The Burn, Rewrite, Reread Tag 2

Hello everyone, and welcome back! I decided this tag was too fun not to bring back (and I’m a little behind on new reads thanks to my Harry Potter reread). So let’s give it another shot!


  1. Randomly choose three books. (You can use the “Random” option on your Goodreads read shelf.)
  2. For each group, decide which book to burn, which one to rewrite, and which to reread.
  3. Repeat until you have completed three rounds.

Off we go!

Miss Peregrine’s Home for Peculiar Children, The Magicians, and Monster

The Magicians

Burn: The Magicians by Lev Grossman. There were some cool aspects to the world in this book, but I hated Quentin and this book felt almost bitter about the narratives it was satirizing? Or maybe I like stuff like Narnia/Harry Potter too much to enjoy this? (A friend wrote a post for me about the show being better, but I haven’t tried it yet.) Anyway, nah.

Miss Peregrine's Home for Peculiar Children

Rewrite: Miss Peregrine’s Home for Peculiar Children by Ransom Riggs. This book had a moody, atmospheric set-up but eradicated its own mystery very early on, spending the next two books throwing action at us. I think it could’ve done well with giving us less exposition and allowing its mystery to unfold over time.


Reread: Monster by Walter Dean Myers. I actually donated this one; I think it’s worth reading for its message and interesting script format, but I think it keeps us at a distance from some characters on purpose so that we can interpret events for ourselves as readers. For that reason, I didn’t feel totally emotionally connected to it and like I wanted to reread it? But I don’t think I would rewrite it and it’s worth a read, SO.

Red Queen, Geekerella, and Magonia

Red Queen

Burn: Red Queen by Victoria Aveyard. I don’t hate this book because it has enough action to not be boring, but it is basically YA trope mash-up, the book.


Rewrite: Magonia by Maria Dahvana Headley. I enjoyed this book a lot, but it really does start you off feeling like you’ll have a protagonist with a disability/illness but then actually that’s a fakeout, which is disappointing. If there were a way to write that element more sensitively, I’d love that. (Also the sequel disappointed me, so maybe I’d alter the ending just to set up a different one, I don’t know.)


Reread: Geekerella by Ashley Poston. The more I think about this one, the more it’s becoming one of my favourites of the year, I think! And I liked it pretty well at first already.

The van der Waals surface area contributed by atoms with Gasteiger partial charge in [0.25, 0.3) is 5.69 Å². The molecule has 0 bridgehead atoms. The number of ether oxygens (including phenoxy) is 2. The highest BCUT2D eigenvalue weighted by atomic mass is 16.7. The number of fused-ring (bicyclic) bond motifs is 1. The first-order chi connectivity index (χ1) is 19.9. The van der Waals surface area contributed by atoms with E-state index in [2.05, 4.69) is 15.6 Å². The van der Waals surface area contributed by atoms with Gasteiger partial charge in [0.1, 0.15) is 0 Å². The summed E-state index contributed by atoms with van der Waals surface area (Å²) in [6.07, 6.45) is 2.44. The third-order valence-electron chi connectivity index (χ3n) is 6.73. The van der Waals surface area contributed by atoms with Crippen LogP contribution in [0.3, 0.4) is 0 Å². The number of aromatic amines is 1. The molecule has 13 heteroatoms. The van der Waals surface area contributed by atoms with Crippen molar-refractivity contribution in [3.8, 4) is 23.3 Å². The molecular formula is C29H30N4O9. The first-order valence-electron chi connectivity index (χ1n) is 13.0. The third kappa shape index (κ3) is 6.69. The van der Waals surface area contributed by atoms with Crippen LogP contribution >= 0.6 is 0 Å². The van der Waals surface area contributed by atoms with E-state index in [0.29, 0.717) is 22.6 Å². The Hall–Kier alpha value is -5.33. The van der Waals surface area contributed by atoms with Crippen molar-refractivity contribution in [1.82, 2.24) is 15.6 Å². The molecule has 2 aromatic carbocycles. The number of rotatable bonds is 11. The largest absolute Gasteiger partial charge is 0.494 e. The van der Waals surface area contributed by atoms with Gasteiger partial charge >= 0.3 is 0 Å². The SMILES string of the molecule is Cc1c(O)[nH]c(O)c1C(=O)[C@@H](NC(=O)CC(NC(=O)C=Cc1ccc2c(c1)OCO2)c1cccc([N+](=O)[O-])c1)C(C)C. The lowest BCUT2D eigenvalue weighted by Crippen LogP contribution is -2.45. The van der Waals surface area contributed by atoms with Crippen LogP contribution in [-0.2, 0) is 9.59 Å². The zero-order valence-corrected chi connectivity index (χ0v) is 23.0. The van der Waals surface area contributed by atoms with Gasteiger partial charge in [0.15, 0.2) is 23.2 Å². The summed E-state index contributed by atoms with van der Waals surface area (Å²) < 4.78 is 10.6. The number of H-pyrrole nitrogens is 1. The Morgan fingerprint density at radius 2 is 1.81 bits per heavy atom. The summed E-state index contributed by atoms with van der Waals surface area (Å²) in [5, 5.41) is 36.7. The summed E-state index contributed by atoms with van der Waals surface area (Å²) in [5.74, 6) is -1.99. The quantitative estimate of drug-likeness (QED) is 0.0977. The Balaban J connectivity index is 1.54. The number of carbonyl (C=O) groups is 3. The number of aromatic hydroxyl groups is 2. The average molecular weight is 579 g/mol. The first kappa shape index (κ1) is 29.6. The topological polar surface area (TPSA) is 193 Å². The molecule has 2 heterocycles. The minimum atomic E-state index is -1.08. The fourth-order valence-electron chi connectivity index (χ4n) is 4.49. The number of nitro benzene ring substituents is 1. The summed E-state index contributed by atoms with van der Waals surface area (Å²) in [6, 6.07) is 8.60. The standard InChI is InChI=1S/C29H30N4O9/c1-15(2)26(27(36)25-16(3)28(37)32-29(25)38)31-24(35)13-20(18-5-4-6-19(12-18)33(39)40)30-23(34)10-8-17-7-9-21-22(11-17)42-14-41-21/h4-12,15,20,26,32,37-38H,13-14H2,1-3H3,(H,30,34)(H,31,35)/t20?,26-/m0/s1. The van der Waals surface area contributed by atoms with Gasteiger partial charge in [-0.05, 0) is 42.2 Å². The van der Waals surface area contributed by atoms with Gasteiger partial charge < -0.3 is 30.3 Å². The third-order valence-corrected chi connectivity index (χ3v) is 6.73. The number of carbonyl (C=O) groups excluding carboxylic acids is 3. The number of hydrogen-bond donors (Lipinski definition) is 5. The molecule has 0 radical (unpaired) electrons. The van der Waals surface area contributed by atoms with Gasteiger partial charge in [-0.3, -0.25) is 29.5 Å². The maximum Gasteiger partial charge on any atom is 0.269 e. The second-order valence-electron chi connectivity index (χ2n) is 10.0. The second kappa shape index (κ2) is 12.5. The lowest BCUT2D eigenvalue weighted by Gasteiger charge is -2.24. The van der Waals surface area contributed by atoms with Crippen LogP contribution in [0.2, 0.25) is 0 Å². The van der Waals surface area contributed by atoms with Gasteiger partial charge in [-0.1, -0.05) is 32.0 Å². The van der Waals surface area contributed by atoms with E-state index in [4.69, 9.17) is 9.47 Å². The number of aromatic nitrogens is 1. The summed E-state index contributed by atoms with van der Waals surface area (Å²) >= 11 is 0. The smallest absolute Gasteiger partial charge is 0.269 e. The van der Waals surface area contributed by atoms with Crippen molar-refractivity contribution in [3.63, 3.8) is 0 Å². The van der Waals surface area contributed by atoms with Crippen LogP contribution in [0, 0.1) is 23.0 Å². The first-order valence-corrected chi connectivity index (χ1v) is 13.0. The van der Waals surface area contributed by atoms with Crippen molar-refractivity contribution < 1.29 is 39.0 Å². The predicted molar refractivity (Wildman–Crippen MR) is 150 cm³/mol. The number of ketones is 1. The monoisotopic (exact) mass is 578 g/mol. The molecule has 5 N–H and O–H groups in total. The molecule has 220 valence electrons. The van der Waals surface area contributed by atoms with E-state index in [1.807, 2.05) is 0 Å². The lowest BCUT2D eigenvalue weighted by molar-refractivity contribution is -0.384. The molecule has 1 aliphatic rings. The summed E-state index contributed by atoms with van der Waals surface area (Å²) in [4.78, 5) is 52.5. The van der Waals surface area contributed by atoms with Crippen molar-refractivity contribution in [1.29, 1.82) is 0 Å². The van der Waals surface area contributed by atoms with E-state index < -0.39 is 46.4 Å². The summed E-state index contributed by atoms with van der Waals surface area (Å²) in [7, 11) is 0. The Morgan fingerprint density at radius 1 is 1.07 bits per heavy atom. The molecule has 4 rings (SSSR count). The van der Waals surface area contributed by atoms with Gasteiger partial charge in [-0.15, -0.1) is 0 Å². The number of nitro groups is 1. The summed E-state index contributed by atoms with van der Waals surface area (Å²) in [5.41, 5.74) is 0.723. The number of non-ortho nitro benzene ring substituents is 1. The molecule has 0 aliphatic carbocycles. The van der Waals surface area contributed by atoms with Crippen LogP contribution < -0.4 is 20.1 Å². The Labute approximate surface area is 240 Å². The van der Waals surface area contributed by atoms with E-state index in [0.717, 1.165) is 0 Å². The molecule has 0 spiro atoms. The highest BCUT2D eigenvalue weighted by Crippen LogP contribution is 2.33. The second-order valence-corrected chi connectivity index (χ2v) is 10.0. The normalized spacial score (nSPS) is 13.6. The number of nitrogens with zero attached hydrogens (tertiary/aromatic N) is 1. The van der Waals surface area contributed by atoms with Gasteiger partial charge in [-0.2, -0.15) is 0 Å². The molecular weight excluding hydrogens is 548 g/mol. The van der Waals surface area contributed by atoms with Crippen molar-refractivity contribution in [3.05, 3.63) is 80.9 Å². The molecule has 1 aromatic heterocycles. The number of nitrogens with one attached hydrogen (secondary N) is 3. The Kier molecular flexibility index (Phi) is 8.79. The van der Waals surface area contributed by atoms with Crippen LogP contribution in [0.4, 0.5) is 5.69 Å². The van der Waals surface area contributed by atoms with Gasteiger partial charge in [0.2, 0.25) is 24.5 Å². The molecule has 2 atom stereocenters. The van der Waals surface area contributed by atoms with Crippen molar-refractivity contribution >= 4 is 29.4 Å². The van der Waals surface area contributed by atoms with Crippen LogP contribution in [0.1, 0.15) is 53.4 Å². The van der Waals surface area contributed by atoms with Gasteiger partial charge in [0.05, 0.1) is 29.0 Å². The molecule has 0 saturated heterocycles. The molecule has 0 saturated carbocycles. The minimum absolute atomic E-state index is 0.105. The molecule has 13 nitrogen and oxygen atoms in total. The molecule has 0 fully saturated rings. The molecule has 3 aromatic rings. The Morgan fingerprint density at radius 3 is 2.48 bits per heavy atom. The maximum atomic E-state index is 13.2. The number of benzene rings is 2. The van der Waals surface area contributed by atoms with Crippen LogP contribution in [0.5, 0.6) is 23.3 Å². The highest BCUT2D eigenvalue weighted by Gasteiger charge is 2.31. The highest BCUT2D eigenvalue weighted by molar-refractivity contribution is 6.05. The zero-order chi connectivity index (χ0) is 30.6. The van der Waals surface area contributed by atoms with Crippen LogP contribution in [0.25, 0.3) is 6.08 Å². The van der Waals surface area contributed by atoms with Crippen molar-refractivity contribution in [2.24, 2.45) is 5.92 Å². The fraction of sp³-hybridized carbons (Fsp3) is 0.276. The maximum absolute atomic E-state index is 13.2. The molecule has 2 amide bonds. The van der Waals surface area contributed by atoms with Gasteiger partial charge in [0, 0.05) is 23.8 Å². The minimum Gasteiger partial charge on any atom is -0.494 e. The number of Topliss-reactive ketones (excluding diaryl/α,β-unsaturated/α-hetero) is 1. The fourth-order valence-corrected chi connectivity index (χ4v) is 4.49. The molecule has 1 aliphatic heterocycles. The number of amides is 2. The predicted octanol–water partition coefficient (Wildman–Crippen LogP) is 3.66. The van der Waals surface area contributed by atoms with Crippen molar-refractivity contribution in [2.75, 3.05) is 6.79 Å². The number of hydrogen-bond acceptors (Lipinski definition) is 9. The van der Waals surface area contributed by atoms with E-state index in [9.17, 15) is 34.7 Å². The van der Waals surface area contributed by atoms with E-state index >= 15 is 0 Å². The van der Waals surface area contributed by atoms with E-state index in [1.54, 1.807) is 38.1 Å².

A Court of Thorns and Roses

Burn: A Court of Thorns and Roses by Sarah J. Maas. I wanted to love this series, but it dragged so much in the beginning and had a pretty messy ending, I feel. I wish I could sit down and edit through the thing because it does have some great moments, but…if I have to choose right now, I’m still feeling bitter.

Every Heart a Doorway

Rewrite: Every Heart a Doorway by Seanan McGuire. This was an excellent premise, but it was kind of given short shrift in this very brief book that was actually more about a murder mystery when it really didn’t need to be? There’s another book in the series, so I’ll pick it up at some point and see if it appeals more to me.

This Savage Song

Reread: This Savage Song by V.E. Schwab. I have to admit, this round was a big toss-up; even as disappointed as I am with aspects of the ACOetc. series, part of me wouldn’t mind rereading it, and I wasn’t totally thrilled with the end of this duology. But This Savage Song is definitely worth a read (cool world, no romance, yesss) so that’s how we’re rolling.

Bonus round!


Love & Gelato

Burn: Love & Gelato by Jenna Evans Welch. Cute, not bad to read, but utterly forgettable.

The Sky is Everywhere

Rewrite: The Sky is Everywhere by Jandy Nelson. This book wasn’t bad, but it’s nowhere near as good as her second book, I’ll Give You the Sun. Also, maybe this is the pet peeve of someone who’s edited poetry and been in a zillion poetry workshops, but when people just write down sentences about things that happened but break it into lines, I…don’t…feel…like it’s super poetic?  I feel like we were supposed to find the protagonist’s poetic impulse really profound and I just couldn’t get there.

Crooked Kingdom

Reread: Crooked Kingdom by Leigh Bardugo. Obvs. This duology was just a lot of good fun (and feels).

Thanks for stopping by, and again: tag yourselves if you like, and if you do, please comment with your posts! I’d love to see what you make of it. See you again soon!

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